Wisconsin Organizations Unite to Support Juvenile Justice Legislation

MacIver News Service | March 14, 2014

[Madison, Wisc…] The Wisconsin 2nd Chance Alliance has come together recently to show support for legislation that would raise the age for a non-violent offender to be prosecuted as an adult from 17 to 18 years old.

The bipartisan bill would make non-violent 17 year olds without a criminal record subject to the procedures specified in the Juvenile Justice Code. However, a 17 year old that has committed a crime or been charged with a violent crime in the past would still be considered an adult.

During the Assembly Committee on Corrections public hearing, Rep. Garey Bies (R-Sister Bay) said the main goal of the bill is to give “young adults a second chance to be productive members of society.”

That is exactly what the 2nd Chance Alliance is hoping for. Made up of Disability Rights Wisconsin, the Wisconsin Association of Family and Children’s Agencies, the State Public Defender, and others, the Alliance urged the legislature to pass the bill.

The Alliance countered claims that the bill would increase costs for the state and counties in its letter to the Assembly and Senate.

“All available research and experience points to a net fiscal benefit to the state in terms of reduced justice system costs and the positive economic impact of getting youthful offenders back on the right track,” the letter reads. “The National Council on Crime and Delinquency has projected that simply a 1% decrease in crime would result in a $10.6 million increase in Wisconsin’s Gross Domestic Product each year.”

The letter also highlights a report from the MacIver Institute that shows individuals that are processed through the juvenile system are much less likely to reoffend.

Taking a sample of 900 youth arrested between 1993 and 1995 [in a Florida study conducted in 2002], researchers created 475 pairs matched by demographic characteristics and elements of the crime. In each pair, one of the juveniles had been transferred to the adult criminal court while the other was adjudicated in the juvenile court. In nearly 29 percent of the matched pair, only the youth transferred to the adult criminal court reoffended, compared to the 14.7 percent of pairs in which only the offender tried before the juvenile court reoffended.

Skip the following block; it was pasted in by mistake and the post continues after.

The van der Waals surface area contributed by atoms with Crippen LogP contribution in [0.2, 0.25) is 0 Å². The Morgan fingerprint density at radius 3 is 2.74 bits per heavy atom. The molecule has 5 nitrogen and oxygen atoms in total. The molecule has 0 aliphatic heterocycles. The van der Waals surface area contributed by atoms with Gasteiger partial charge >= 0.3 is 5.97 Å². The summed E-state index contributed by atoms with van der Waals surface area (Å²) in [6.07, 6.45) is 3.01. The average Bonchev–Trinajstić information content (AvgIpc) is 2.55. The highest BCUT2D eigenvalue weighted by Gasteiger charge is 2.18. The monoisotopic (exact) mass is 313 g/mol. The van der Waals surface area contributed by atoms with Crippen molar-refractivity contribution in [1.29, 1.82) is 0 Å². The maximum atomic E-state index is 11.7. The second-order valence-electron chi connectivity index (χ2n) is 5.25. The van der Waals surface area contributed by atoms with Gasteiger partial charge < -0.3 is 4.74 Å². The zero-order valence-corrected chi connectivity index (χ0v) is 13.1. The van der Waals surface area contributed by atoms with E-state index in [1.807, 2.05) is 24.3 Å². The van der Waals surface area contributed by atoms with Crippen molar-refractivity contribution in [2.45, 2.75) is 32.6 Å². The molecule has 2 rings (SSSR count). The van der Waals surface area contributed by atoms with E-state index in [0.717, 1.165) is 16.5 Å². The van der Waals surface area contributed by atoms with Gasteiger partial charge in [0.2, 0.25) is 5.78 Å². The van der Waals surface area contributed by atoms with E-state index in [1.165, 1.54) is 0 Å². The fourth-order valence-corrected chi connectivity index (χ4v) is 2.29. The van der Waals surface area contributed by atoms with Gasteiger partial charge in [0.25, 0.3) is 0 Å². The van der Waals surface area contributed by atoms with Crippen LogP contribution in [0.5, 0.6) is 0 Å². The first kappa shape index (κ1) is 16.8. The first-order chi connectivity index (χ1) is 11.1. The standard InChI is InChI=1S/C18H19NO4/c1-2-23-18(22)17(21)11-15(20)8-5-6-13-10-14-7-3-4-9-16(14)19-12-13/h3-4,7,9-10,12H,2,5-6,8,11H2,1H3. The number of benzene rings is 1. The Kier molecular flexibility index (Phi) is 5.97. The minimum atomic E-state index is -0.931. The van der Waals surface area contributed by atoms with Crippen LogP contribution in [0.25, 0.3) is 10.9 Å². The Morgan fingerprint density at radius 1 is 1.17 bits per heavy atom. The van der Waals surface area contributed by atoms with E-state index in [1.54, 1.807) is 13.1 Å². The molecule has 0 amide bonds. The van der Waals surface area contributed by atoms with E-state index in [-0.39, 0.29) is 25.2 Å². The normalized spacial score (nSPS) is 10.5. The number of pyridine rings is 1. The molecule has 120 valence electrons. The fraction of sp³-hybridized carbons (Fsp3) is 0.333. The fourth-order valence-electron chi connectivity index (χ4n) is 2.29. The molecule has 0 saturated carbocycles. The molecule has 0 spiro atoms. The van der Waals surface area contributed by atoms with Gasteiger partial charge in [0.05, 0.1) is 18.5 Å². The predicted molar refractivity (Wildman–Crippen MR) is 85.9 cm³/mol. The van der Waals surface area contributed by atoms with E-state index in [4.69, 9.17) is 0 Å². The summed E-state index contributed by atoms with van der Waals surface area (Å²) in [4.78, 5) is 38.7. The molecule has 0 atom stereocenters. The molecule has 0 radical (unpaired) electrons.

Amongst the pairs in which both juveniles reoffended, the youth transferred to the adult criminal court were likely to have committed a more serious felony than the youth processed in the juvenile court. Further, those youth processed as adults were 15 percent more likely to reoffend in adulthood. In Minnesota, an outcome study of the waiver process has shown that youths who were tried as adults were 16 percent more likely to be recidivate than those tried in the juvenile court system.

The 2nd Chance Alliance aims to help in any way it can to “craft a solution that protects county budgets, favors Wisconsin taxpayers, and delivers the opportunity for a much better future for Wisconsin kids.”

Read the full letter here.